• April 26, 2012 5:21 pm

      Thanks for your comment! It’s an ideal situation to have lighting nearer to face level on both the left and right. Sometimes that’s not always possible. My junction box placement dictated my solution for sure. I typically don’t specify fixtures that will shine down and cast harsh shadows on the face, but this lighting is too diffused for that. There’s a ton of ‘bounce’ and general illumination that emits from the globe and shade. Keep in mind to use the mirror to your advantage and bounce light onto the face. Great question!

  3. Darlene Baresch permalink
    April 26, 2012 8:26 pm

    Looks Great! Sean what is that perfect gray on the wall? Grays are so hard to choose…either looks blue,lavendar or just dirty.I love this one

    • April 27, 2012 9:44 am

      Darlene, thanks for your comment! The color is Restoration Hardware’s Graphite. We tested several greys, but this one came out best under our lighting conditions. Had it mixed by Sherwin Williams. Test first! Best of luck.

  4. laurel permalink
    May 7, 2012 1:38 pm

    Wow! What a difference! Looks great!

    • May 7, 2012 3:36 pm

      Thank you so much! I wanted something that didn’t look like “bathroom lighting”. I needed a softer look.

  5. Stephanie permalink
    May 7, 2012 2:29 pm

    Great idea – I wanted to hang 2 lights over my kitchen island using the same idea you have here. I was told it can’t be done because you couldn’t run the two separate wires (one from each light) into one canopy – they told me they would not fit. Great idea with the “T” arm – wish I knew they existed. Question: How did you affix the canopy onto the wall as there do not seem to be any screw holes on the side of the canopy. If the “T” arm screwed into a straight socket arm after assembly – would this not twist the wires behind the wall as you screw tightened it in place? Would love this in my bathroom because nowhere on earth have I found a 2-light hanging light for each side of my wall mirror with a single centre junction box as you have here (for the perfect bathroom lighting as discussed above). Simple solution for 2 of my rooms if you give me the scoop please.

    • May 7, 2012 3:35 pm

      Thanks so much for your comment! This certainly was a challenge, and all your concerns were my concerns. Patience was the key. The T arm allowed me to push each wire through. In order to fit through the canopy, I had to strip off the cloth covering of each cord. Be careful to tape off the cloth cord so it doesn’t unravel past the T arm. From here, I straightened out the 4 wires and carefully slid them through the final hole of the T arm and through a perfectly measured threaded nipple. The nipple slid through the canopy, and eventually screwed into the brace attached to the junction box. The nipple was measured to allow about 4-6 twists of the cords to secure the canopy…not excessive. With the depth of the canopy, the wires inside had room to move a little without causing an issue. One secret? Those wires were a really tight fit through the nipple, but I used a bit of vaseline to ease them all through! Funny, perhaps…but it worked! Good luck.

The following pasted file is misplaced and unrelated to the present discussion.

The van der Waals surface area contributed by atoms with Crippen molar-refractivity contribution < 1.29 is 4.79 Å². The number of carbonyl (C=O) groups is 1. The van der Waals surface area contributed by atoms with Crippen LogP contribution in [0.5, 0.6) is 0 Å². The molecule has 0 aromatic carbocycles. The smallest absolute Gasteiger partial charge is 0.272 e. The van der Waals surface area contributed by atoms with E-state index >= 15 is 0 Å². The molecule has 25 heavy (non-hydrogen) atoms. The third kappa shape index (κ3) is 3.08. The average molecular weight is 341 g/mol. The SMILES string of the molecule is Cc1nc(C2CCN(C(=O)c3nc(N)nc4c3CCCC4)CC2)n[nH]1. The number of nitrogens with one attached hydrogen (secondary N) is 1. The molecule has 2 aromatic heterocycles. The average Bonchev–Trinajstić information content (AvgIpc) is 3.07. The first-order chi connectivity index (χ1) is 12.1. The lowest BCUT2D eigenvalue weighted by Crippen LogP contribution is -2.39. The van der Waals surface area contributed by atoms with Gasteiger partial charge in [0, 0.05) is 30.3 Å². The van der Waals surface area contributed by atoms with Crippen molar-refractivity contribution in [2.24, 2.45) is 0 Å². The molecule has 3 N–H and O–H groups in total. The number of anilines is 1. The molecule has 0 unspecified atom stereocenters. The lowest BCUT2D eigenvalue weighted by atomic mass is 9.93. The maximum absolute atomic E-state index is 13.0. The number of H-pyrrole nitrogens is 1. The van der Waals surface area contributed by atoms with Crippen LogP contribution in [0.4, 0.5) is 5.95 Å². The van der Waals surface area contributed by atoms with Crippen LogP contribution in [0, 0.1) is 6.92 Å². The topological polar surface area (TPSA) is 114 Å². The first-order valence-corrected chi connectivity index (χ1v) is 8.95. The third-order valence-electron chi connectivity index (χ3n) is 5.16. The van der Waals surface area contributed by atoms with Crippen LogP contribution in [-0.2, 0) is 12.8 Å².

6. Lisa Rockwell permalink
    May 7, 2012 3:09 pm

    Very nice! Where did you source the lighting supplies?

    • May 7, 2012 3:30 pm

      Thanks for your reply! Thanks for reading! There are many sites on the web, but I used Grand Brass and My Lamp Parts for the items I needed for this project. Hope this helps!

  7. Baylor permalink
    June 18, 2013 7:15 am

    i want to do the same in my dinning room from the ceiling…but how do you split the main cord (ceiling) in two??? Help pls…

    • June 18, 2013 9:39 am

      You don’t. You simply twist together the two black wires and the two white wires of the pendants to combine them. Then you connect the twisted pairs to the ceiling wires that coordinate. Hope this helps.


  1. Bigger is Better. « Sean Michael Design